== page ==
Apprendre la Langue Française (Part 28): les liaisons et le enchaînment


Part of the reason that made French pronunciation and listening comprehension so difficult is due to liaisons. A liaison is the phenomenon whereby a normally silent consonant at the end of the word is pronounced at the beginning of the word that follows it.

In addition, consonants in liaisons sometimes change pronunciation (see table below).

vous [vu] vous avez [vu za vay] Letter: Sound:
ont [o(n)] ont-ils [o(n) teel] D
















un [uh(n)] un homme [uh(n) nuhm]
les [lay] les amis [lay za mee]
Pronunciation key:









nasal n

The basic requirement of a liaison is a word that ends in a normally silent consonant followed by a word that begins with a vowel or mute H. This does not mean, however, that all possible liaisons are necessarily pronounced. The pronunciation (or not) of liaisons is subject to specific rules and these are:

1. Required liaisons must be pronounced no matter what register of French is being spoken. Required liaisons occur between syntactically-related words.

The following guidelines give an idea about the kinds of grammatical situations where liaisons are required. Click on the links of phrase examples to download and listen to the sound files.

a. Nominal group – Article, number, or adjective + noun or adjective

un homme [uh(n) nuhm]
les amis [lay za mee]
deux enfants [deu za(n) fa(n)]
mes élèves [may zay lev]
petit ami [peu tee ta mee]
les anciens élèves [lay za(n) sye(n) zay lev]

b. Verbal group – Pronoun + pronoun, pronoun + verb

vous avez [vu za vey]
nous en avons [nu za(n) na vo(n)]
Ont-ils [o(n) teel]

c. Single syllable adverbs, conjunctions, and prepositions

tout entier [tu ta(n) tyay]
chez elle [shay zel]
très utile [tre zu teel]
bien étrange [bye nay tra(n)zh]
quand on décidera [ka(n) to(n)]

d. Quand + est-ce que

Quand est-ce que [ka(n) te skeu]

e. Many fixed expressions like:

c’est-à-dire [say-ta-deer]
avant hier [a va(n) tyer]
plus ou moins [plu zu mwa(n)]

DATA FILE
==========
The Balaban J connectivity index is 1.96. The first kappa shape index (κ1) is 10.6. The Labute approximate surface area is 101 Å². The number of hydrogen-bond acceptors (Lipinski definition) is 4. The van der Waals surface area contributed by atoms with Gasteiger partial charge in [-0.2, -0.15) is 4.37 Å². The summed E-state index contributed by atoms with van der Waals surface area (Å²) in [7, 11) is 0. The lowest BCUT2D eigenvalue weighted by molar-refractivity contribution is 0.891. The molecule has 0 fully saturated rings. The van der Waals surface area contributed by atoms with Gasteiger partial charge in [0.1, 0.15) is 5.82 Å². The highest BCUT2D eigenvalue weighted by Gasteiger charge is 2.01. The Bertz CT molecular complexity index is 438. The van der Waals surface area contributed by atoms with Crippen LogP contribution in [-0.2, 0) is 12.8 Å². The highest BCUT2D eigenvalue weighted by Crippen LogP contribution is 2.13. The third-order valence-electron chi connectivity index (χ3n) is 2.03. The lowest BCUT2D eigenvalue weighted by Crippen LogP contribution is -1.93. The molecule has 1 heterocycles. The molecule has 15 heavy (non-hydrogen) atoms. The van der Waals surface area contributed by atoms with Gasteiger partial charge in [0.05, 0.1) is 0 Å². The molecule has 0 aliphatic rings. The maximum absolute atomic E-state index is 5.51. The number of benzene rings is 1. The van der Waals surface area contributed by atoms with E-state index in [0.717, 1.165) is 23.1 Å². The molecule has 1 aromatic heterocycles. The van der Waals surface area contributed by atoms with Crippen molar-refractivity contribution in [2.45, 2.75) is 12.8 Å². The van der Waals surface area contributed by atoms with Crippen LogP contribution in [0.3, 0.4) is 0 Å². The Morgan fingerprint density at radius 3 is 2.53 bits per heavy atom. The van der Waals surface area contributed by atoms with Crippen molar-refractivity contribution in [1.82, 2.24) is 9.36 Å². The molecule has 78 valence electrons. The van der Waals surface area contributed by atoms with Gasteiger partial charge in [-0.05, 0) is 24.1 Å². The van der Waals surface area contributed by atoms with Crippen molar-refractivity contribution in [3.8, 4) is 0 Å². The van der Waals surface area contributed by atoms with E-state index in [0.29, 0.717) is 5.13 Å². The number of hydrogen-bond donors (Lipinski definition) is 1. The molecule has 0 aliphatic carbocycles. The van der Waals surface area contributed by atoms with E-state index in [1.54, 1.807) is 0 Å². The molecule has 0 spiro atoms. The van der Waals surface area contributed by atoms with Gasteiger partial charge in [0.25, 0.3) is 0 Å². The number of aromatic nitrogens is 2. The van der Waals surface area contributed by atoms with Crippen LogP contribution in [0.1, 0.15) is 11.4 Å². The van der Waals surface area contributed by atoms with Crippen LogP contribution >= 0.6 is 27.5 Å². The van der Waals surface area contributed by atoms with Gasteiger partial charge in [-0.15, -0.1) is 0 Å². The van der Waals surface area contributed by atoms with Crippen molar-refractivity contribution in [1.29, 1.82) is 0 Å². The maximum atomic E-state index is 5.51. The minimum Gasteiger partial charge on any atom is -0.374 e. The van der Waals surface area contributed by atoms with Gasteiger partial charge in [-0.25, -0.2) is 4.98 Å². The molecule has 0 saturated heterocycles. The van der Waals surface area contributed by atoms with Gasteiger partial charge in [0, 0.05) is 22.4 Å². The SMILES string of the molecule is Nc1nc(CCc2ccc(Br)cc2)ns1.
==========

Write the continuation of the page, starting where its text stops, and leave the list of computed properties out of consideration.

comment allez-vous? [ko ma(n) ta lay vu]

2. Forbidden liaisons are those which cannot be pronounced no matter what register of French is being spoken. Forbidden liaisons sometimes occur when their pronunciation would otherwise cause confusion due to a similarity with another expression.

a. After a singular noun

l’étudiant est prêt [lay tu dya(n) ay]
un garçon intelligent [gar so(n) e(n) te lee zha(n)]

b. After et (and)

en haut et en bas [e(n) o ay a(n) ba]
un garçon et une fille [u(n) gar so(n) ay un feey]

c. In front of an h aspiré

les héros [lay ay ro]
en haut [a(n) o]

d. In front of onze and oui

les onze élèves [lay o(n) zay lev]
un oui et un non [u(n) wee ay un(n) no(n)]

e. After interrogative adverbs and toujours

Combien en avez-vous? [ko(n) bye(n) a(n) na vay vu]
Comment est-il? [ko(n) ma(n) ay teel]
Quand as-tu mange? [ka(n) a tu ma(n) zhay]
toujours ici [tu zhu ree see]

f. After inversion

Sont-ils arrivés? [so(n) tee la ree vay]
Vont-elles assister? [vo(n) teh la see stay]
A-t-on étudié? [a to(n) ay tu dyay]
Parlez-vous anglais? [par lay vu a(n) gleh]

3. Optional liaisons (liaisons facultatives) are those which are pronounced in higher registers (levels of formality) and not in lower registers.

These rules are listed more or less in order from the most to least common. That is, even familiar speech will often make the first kind of liaison, while only in very high level French will the last kind of liaison be made. Click on the links of phrase examples to download and listen to the sound files.

a. After plural nouns

les hommes arrivent [uhm za reev] or [uh ma reev]
des livres utiles [liv reu zu teel] or [li vru teel]

b. Between two-part verbal structures
Je suis allé [swee za lay] or [swee a lay]
Ils ont eu [o(n) tu] or [o(n) u]
Tu vas aller [va za lay] or [va a lay]